From A Genius Mixologist: The Only Ratio You Need For Perfect Cocktails
Drink tips from expert mixologist Gabriella Mlynarczyk.
“There’s definitely a formula,” she says. “My basic ratio for any drink is usually 1.5 to 2 ounces of alcohol, to one ounce of tart, to one ounce of sweet.”
“Most perfumes started with a solid base note. So I start tasting different spirits, trying to figure out which one I want to start with as my base mix for the drink. Because at the end of the day, when you take a sip of the cocktail, what you’re going to be left with is that base flavor.”
“I have a cocktail I played with for a while that had a lot of popcorn in it. I wanted to prolong that flavor of popcorn, so I used an unaged white corn whiskey,” she explains. “During the first sip you take, usually you taste the whiskey. Then it progresses in this long-lasting buttered popcorn flavor. Without the two [corn flavors], I don’t think you’d get that.”
With your 2:1:1 core cocktail complete, the next step is that of adding aromatics. And the easiest way to do that is to add a few drops of bitters—a scant amount of liquid that won’t throw your ratio out of whack.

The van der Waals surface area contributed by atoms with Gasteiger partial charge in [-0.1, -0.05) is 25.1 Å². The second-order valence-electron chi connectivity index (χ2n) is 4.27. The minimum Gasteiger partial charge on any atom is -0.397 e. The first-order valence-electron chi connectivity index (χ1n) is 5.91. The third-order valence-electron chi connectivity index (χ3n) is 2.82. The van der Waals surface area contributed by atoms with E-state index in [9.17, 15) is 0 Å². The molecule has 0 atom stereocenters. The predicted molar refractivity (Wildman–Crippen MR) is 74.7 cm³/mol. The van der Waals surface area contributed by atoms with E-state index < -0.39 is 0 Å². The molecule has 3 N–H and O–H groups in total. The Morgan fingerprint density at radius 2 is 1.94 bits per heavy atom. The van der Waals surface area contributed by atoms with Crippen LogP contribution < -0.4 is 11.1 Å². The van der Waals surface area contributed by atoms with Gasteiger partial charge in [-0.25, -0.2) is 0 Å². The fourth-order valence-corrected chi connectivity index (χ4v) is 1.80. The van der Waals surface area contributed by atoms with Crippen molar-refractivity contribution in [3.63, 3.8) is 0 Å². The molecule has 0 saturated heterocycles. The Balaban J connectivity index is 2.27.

“Technically, in the classic cocktail world, a cocktail is not a cocktail unless it contains bitters,” she explains, referencing the fact that the original formula for a cocktail was just alcohol, sugar, and bitters. “If you don’t add bitters, you can taste something missing. They add this final kind of balance that brings everything together—like the glue.”
Whatever you have at this point should taste pretty good, but what if it’s just too boozy? What if it’s simply not very satisfying? Or what if it would just look more beautiful in a taller glass? These are issues you can tweak at the end of your cocktail design process, by altering the potency and mouthfeel.
“I’m not crazy about just adding water to a cocktail, but it is more interesting to have bubbles,” Mlynarczyk says. “So I tend to add beer to a lot of my highball drinks because I love beer. It adds a yeasty or floral quality.” She also prefers to dilute a drink with champagne or soda water that’s been enhanced with some citric acid and simple syrup (again, playing on that idea of tart and sweet).
“I think the perception that a shaken drink will get colder than a stirred one is actually incorrect,” Mlynarczyk explains. “If you crack your ice, then you stir it, you get far more chill on the drink than you would shaking it. But some people, you can’t change their mind. They want shards of ice in their drink.”
For any drink on the rocks, ice should be thick and dense—those solid cubes that look straight out of Antarctica’s freezer, so favored by mixologists, have nothing to do with saving money; they actually melt more slowly, watering down your drink less as you enjoy it.